Travelling can be super expensive, but if you're smart there are a lot of nifty ways to save big on travel. Check out these posts to learn more:
Your credit report is an important piece of your financial identity. Whenever you apply for a new loan or credit card, companies will check your credit report to see how good you are at paying off debts. Some employers will even check your credit report as part of the application process. So as you can see, your credit report is pretty essential. That's why it's important to check your credit report regularly, but this usually costs money. That's why I recommend using Credit Sesame (or Borrowell if you're Canadian). With either of those tools, you can check your credit report for free with ease.
When it comes to car maintenance, it's a lot easier to ignore that weird noise coming from your engine than it is to schedule an appointment with your mechanic. However, ignoring a weird noise can cause a lot more trouble than it's worth. A few months of waiting could be the difference between a quick & cheap fix and a not-so-quick OR cheap fix. Bottom line: Keep your car regularly maintained. Whether you do it yourself or bring it into a mechanic doesn't matter, just keep it maintained. It will save you money in the long run.
This is a money saving tip that a lot of people never think of, and it's a lifesaver. If you're anything like me, you put off your Christmas shopping until the very last minute. You then go online or to a mall and you start buying everything you see because giving people gifts is a blast! This is all very fun, but then you check your bank account, and it doesn't seem very fun anymore. That's why it's best to have a Christmas fund. A sum of money set aside strictly for Christmas. You could do this for other big holidays as well.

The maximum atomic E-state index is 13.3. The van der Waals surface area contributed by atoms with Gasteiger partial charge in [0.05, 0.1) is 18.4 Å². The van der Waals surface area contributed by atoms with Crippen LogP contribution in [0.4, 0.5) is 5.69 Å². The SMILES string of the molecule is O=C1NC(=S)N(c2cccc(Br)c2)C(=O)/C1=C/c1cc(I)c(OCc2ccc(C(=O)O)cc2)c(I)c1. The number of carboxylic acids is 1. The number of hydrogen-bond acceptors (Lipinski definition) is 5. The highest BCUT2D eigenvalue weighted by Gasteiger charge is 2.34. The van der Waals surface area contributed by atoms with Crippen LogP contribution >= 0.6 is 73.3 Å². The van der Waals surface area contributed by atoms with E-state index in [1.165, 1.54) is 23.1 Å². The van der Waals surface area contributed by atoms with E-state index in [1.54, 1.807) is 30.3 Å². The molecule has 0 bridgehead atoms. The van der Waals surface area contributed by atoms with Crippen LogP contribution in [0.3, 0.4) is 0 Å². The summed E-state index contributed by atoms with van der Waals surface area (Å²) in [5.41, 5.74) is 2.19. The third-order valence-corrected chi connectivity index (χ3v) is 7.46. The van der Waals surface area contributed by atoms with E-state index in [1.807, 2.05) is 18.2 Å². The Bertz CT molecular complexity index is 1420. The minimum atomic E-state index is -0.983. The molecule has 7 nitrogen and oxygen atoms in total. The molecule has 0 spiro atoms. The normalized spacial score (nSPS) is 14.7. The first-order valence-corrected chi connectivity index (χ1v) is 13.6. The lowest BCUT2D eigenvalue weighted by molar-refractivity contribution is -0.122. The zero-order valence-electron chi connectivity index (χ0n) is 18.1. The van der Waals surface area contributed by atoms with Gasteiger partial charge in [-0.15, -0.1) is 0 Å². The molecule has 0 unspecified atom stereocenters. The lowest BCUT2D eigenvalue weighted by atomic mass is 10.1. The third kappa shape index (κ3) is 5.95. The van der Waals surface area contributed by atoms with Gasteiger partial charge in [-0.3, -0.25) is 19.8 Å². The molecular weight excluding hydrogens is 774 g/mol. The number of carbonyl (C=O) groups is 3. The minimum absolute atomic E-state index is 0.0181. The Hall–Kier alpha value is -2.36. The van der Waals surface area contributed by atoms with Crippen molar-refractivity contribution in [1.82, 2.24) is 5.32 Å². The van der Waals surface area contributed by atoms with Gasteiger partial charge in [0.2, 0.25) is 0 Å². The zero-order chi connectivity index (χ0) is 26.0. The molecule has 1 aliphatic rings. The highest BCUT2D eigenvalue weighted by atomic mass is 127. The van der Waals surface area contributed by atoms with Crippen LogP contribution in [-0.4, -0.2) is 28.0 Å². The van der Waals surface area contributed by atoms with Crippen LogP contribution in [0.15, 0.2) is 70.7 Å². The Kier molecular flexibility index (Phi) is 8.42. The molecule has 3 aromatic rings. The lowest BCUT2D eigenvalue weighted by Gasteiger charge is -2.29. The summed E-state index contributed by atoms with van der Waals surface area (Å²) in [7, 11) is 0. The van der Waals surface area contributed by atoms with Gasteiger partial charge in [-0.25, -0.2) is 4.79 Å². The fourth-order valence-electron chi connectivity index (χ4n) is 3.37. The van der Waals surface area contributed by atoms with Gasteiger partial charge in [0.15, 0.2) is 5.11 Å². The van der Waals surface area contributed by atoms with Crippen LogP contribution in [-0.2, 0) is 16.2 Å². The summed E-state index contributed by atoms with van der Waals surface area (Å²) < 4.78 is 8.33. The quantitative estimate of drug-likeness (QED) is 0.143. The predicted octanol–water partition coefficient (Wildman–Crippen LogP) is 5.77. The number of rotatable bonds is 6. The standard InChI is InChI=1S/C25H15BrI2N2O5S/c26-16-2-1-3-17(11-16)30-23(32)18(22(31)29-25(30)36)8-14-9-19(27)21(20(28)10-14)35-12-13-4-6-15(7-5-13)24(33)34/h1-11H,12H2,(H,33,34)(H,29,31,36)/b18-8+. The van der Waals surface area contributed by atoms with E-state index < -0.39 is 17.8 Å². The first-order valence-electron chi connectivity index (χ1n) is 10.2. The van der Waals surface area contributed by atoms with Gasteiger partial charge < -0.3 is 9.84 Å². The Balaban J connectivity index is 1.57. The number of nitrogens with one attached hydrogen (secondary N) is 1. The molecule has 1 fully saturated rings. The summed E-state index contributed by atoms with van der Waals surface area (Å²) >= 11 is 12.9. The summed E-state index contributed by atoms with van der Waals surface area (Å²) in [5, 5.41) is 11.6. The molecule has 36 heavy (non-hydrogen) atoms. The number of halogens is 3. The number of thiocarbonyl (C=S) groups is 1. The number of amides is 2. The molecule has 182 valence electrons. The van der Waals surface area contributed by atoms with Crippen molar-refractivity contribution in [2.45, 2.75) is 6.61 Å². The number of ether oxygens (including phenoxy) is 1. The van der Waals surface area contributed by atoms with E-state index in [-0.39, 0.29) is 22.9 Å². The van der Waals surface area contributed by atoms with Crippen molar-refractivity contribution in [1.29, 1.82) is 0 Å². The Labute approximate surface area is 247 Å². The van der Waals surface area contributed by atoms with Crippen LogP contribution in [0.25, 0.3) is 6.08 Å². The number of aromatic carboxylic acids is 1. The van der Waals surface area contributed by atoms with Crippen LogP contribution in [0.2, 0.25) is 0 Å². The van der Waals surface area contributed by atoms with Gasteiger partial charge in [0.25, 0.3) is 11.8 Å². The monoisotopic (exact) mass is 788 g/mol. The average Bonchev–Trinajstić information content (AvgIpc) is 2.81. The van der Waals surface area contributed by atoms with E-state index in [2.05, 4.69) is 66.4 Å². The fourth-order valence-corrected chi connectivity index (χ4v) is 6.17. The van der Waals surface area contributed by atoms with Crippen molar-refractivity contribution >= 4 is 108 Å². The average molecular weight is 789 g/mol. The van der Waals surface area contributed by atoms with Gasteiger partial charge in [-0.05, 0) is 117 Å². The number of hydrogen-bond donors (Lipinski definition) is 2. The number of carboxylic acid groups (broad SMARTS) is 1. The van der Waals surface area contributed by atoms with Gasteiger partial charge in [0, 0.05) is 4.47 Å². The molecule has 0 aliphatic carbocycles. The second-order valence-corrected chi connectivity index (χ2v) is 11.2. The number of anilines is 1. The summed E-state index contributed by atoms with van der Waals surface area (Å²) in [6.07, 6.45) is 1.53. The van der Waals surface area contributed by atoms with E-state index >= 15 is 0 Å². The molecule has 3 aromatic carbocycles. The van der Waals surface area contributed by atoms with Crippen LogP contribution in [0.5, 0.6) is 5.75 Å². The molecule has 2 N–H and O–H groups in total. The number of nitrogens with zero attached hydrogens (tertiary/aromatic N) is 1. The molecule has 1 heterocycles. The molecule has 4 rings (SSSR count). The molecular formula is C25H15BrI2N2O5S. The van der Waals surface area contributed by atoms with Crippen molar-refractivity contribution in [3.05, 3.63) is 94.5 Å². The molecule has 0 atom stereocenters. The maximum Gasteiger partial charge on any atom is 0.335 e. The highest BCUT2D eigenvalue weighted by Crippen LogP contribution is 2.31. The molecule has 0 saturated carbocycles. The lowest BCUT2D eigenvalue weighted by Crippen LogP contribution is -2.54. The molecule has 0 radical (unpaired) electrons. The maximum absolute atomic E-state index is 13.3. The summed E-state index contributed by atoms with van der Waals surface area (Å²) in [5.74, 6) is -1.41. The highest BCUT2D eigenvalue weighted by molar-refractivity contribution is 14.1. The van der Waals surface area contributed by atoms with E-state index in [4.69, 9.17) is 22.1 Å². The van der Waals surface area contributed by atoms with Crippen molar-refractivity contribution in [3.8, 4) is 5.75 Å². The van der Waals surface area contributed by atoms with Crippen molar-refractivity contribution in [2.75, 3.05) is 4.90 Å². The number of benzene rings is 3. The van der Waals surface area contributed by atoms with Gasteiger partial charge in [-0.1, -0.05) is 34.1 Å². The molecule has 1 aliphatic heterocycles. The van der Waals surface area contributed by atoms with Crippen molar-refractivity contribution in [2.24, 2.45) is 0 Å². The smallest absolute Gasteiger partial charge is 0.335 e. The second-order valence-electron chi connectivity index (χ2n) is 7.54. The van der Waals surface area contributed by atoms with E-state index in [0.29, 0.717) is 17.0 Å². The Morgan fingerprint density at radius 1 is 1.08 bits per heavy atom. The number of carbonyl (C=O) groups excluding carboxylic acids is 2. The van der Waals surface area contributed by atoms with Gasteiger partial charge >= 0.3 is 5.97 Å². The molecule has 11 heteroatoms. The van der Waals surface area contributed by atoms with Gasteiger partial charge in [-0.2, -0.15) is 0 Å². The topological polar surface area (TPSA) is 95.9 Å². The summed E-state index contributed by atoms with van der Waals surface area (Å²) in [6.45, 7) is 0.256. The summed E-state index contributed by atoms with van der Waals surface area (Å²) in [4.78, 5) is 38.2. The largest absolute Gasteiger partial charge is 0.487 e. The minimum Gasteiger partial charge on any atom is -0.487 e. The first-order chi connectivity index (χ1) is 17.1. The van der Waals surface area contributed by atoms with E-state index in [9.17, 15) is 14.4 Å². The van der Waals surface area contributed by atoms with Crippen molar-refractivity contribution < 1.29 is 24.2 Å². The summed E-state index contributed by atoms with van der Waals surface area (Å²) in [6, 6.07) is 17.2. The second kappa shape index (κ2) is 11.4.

This is a simple money saving tip. All you need to do is put a saving reminder somewhere (mines in my wallet) that has something like “Are you saving?” on it. Every time you pull out your wallet to purchase something you'll see that note, and it might help you from making a wrong spending decision.
Have you ever seen that science fiction movie “In Time” with Justin Timberlake? In that movie, time is literally money. They pay for things with minutes and when they run out, they die. Luckily we aren't going to die if we spend too much money, but it can be interesting to think of your purchases in terms of time instead of money. For example, if you make $25 an hour and you want to buy a new car for $10,000, that's going to cost you 400 hours of work. That's over 16 days of your life. If you start thinking of your purchases like this, you might be less inclined to waste your money time on things you don't need.
There are a lot of little DIY things you can do around the house to save some money. If you've got the extra time and a bit of handiness, head over here to get 50 nifty DIY savings tricks.
Did you know that the average phone bill is around $70 per month? If you haven't looked at your phone bill recently, you may be paying a lot of money for services that you don't even use. It's a good idea to look through your services and figure out which ones you don't need, that way you can switch to a cheaper plan. If you want to save a lot of money on your phone bill, check out Ting. The average Ting bill is just $23 per month, and they're super customizable.
Ok if I didn't persuade you to hop on the public transit train (or..bus I mean) then this is the next best alternative. Find someone you work with that you (hopefully) like, and that also lives near you, and ask them if you can carpool to work with them. Don't be a freeloader though, at least offer to pitch in for gas.
If you live in an area with a good public transit system then you're better off taking the bus instead of paying for a car, gas, insurance, and maintenance. Sure, public transit can be noisy, annoying, and sometimes nasty, but it's also a great way to save money, and it's better for the environment. Also, think about all the fun stuff you can do on your way to work since you're not driving: you could read a Blinkist book, play a game, listen to music, work on your blog, or you could even take a nap!